Not backing down on backing
During the week of Jan. 23-27, the National Waste and Recycling Association (NWRA), Washington, hosted a training and awareness effort focused around reducing accidents, fatalities and injuries related to truck backing incidents, which represent common challenges for the industry.
The NWRA says fatalities caused by backing vehicles continue to be a leading cause of preventable deaths for waste and recycling workers, accounting for nearly 30 percent of industry worker fatalities in 2015.
The association asked members of the waste and recycling industry to join in NWRA’s commitment toward significantly improving safety for the waste and recycling industry by taking part in this effort.
Talking about statistics
Bret Biggers, director of statistics and standards for the National Waste & Recycling Association (NWRA), Washington, comments on U.S. Bureau of Labor Statistics (BLS) 2015 workplace injury and illness data and how they relate to the efforts made to improve safety in the waste and remediation industry in a podcast interview with Waste Today Editor Kristin Smith, available at www.WasteTodayMagazine.com/video/podcast-interview-bret-biggers-nwra-bls-safety.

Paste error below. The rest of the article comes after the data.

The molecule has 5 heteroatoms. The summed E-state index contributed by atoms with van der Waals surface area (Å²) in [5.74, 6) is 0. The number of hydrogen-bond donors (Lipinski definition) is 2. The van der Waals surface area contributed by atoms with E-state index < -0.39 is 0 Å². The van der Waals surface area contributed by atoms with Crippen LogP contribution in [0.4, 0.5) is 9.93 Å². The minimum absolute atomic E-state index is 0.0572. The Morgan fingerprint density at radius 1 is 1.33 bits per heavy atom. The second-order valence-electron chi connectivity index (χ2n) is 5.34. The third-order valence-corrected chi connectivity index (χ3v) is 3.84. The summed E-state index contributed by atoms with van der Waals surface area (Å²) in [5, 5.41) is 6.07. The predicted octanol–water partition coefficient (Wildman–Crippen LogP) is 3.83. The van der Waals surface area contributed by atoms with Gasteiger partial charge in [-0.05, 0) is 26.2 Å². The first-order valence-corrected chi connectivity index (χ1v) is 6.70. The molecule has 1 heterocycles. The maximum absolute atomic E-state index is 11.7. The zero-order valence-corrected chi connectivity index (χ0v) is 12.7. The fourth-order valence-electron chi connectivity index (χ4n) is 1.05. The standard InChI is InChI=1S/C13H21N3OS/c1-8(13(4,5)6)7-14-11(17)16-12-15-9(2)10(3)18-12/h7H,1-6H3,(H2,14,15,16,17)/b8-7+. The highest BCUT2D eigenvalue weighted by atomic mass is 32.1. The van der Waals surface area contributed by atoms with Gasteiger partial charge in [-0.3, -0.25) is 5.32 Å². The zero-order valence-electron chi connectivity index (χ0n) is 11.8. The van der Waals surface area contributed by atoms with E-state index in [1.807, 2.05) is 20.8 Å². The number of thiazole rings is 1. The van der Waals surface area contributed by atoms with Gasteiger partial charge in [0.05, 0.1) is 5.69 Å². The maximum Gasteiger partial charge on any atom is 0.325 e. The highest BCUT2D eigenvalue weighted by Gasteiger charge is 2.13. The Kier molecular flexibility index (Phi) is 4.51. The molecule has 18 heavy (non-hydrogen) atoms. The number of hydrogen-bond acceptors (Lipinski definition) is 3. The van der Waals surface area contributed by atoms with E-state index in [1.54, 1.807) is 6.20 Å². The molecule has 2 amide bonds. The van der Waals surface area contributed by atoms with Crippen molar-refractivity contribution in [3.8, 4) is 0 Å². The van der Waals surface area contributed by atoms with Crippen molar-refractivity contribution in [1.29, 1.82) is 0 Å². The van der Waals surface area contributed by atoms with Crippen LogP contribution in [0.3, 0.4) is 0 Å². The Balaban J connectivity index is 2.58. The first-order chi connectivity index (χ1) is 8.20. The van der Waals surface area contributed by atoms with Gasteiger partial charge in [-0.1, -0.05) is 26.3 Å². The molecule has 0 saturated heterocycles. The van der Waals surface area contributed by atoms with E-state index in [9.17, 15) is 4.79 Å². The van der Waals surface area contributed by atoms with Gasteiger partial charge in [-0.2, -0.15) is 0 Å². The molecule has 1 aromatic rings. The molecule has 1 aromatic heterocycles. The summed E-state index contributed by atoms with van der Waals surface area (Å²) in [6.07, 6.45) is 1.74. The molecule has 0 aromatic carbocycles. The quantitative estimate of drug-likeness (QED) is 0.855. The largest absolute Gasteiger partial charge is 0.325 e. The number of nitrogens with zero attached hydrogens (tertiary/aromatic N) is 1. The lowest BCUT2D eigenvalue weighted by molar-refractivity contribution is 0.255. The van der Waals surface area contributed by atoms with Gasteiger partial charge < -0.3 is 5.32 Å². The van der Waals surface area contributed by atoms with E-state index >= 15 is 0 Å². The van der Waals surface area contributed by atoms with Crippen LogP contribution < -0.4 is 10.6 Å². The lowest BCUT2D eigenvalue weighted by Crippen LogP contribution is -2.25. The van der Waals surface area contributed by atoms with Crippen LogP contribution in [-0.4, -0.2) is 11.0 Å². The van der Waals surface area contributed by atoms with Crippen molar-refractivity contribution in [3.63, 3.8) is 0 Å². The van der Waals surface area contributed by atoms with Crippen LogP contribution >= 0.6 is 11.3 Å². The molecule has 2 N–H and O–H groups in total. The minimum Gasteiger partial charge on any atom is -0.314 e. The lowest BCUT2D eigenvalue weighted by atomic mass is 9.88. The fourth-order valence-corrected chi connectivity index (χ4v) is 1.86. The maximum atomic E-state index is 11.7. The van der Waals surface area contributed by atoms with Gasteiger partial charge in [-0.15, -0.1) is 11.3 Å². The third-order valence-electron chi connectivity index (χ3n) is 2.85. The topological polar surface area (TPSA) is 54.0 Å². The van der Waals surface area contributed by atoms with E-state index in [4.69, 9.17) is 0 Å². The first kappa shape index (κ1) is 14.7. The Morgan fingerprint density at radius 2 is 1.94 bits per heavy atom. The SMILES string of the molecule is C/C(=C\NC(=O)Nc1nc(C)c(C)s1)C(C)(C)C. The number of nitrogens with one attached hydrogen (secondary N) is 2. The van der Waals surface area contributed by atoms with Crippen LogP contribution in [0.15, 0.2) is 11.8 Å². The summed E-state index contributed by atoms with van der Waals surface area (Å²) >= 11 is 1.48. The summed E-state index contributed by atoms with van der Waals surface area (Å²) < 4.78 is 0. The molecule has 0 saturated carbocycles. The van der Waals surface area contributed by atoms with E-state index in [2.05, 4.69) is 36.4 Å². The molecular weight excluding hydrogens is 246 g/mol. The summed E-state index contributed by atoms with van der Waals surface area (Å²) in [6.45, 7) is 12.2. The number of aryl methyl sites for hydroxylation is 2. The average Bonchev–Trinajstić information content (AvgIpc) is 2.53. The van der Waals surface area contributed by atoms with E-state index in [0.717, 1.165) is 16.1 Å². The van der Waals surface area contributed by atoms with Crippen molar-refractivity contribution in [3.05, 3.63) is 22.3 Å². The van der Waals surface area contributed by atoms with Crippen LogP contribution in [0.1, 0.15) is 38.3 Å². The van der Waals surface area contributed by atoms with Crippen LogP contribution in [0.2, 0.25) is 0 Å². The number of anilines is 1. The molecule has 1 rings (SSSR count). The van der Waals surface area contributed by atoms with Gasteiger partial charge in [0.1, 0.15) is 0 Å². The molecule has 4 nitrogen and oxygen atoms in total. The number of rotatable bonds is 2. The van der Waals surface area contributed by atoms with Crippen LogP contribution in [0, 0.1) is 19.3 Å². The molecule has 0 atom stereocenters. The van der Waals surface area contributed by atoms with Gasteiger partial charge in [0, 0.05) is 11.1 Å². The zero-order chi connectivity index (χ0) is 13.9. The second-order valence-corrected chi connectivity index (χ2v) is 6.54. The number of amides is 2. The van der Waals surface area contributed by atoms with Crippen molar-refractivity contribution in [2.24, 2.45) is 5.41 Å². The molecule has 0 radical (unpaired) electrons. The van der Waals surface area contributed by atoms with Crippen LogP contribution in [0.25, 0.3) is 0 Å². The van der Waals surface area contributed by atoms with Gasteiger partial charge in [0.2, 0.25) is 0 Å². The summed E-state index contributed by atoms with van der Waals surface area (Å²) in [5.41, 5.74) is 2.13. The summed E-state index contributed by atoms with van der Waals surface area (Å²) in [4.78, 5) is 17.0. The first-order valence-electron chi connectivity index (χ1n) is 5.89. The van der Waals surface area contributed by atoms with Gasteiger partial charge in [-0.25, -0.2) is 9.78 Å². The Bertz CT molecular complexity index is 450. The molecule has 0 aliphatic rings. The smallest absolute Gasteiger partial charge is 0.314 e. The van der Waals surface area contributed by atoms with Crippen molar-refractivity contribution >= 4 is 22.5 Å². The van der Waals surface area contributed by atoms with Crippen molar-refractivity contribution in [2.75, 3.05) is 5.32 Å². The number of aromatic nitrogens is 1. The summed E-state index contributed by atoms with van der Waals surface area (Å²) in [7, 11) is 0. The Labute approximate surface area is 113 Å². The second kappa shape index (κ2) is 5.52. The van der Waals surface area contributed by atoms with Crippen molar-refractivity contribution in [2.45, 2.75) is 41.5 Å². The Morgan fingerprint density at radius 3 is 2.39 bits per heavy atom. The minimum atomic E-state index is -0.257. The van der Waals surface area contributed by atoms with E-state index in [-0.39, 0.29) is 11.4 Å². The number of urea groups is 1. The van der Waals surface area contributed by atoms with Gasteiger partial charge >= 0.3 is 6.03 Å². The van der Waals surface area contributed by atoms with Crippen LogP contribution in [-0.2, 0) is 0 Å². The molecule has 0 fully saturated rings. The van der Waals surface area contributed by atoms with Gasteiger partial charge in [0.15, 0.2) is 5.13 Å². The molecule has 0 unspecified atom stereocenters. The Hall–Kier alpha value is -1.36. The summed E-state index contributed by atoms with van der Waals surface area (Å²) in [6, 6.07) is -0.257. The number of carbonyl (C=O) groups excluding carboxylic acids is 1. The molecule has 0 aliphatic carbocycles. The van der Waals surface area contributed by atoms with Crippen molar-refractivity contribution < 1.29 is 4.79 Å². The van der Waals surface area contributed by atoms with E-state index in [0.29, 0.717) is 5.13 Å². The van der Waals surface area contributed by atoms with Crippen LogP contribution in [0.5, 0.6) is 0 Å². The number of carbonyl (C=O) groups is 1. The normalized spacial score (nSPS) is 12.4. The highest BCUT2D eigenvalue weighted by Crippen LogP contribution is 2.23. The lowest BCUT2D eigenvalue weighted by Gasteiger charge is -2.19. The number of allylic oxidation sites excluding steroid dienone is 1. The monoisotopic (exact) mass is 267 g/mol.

Committed to providing resources
The Solid Waste Association of North America (SWANA), Silver Spring, Maryland, says it continues its efforts to educate and advance awareness for better industry safety practices through its integrated Safety Matters program and access to free safety-focused resources online and in person.
The Safety Matters webpage, available at https://swana.org/ safety.aspx, is a resource portal that serves as a central place for SWANA members and other industry professionals to access the latest in safety news, materials and upcoming events.
Included on the webpage is information about each of SWANA’s safety initiatives, including the Safety Ambassador program, Slow Down to Get Around decal distribution, safety awards and direct links to outside resources, such as the Occupational Safety & Health Administration (OSHA) and the Canadian Centre for Occupational Health and Safety (CCOHS).